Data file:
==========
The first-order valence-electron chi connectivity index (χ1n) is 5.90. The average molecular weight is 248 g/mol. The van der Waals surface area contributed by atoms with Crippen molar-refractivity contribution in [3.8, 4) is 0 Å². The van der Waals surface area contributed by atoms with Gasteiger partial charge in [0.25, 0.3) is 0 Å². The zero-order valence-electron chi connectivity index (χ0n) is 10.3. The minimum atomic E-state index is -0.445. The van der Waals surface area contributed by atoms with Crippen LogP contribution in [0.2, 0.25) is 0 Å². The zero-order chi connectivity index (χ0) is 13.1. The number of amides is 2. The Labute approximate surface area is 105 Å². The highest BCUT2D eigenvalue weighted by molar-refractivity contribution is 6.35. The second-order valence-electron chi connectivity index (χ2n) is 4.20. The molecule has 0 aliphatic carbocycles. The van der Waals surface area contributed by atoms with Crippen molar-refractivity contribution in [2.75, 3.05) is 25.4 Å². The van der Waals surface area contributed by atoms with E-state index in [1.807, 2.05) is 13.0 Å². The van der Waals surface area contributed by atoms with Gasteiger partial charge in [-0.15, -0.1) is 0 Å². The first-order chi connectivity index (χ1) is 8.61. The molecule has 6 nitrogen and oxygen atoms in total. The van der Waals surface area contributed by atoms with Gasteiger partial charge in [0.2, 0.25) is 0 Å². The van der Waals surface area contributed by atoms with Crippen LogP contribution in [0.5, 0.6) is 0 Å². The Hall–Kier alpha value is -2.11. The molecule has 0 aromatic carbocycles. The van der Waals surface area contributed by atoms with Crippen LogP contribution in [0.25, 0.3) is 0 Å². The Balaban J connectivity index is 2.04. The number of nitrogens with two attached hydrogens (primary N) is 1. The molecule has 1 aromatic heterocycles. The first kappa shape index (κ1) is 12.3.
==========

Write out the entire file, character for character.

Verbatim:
The first-order valence-electron chi connectivity index (χ1n) is 5.90. The average molecular weight is 248 g/mol. The van der Waals surface area contributed by atoms with Crippen molar-refractivity contribution in [3.8, 4) is 0 Å². The van der Waals surface area contributed by atoms with Gasteiger partial charge in [0.25, 0.3) is 0 Å². The zero-order valence-electron chi connectivity index (χ0n) is 10.3. The minimum atomic E-state index is -0.445. The van der Waals surface area contributed by atoms with Crippen LogP contribution in [0.2, 0.25) is 0 Å². The zero-order chi connectivity index (χ0) is 13.1. The number of amides is 2. The Labute approximate surface area is 105 Å². The highest BCUT2D eigenvalue weighted by molar-refractivity contribution is 6.35. The second-order valence-electron chi connectivity index (χ2n) is 4.20. The molecule has 0 aliphatic carbocycles. The van der Waals surface area contributed by atoms with Crippen molar-refractivity contribution in [2.75, 3.05) is 25.4 Å². The van der Waals surface area contributed by atoms with E-state index in [1.807, 2.05) is 13.0 Å². The van der Waals surface area contributed by atoms with Gasteiger partial charge in [-0.15, -0.1) is 0 Å². The first-order chi connectivity index (χ1) is 8.61. The molecule has 6 nitrogen and oxygen atoms in total. The van der Waals surface area contributed by atoms with Gasteiger partial charge in [0.2, 0.25) is 0 Å². The van der Waals surface area contributed by atoms with Crippen LogP contribution in [0.5, 0.6) is 0 Å². The Hall–Kier alpha value is -2.11. The molecule has 0 aromatic carbocycles. The van der Waals surface area contributed by atoms with Crippen LogP contribution in [0.25, 0.3) is 0 Å². The Balaban J connectivity index is 2.04. The number of nitrogens with two attached hydrogens (primary N) is 1. The molecule has 1 aromatic heterocycles. The first kappa shape index (κ1) is 12.3.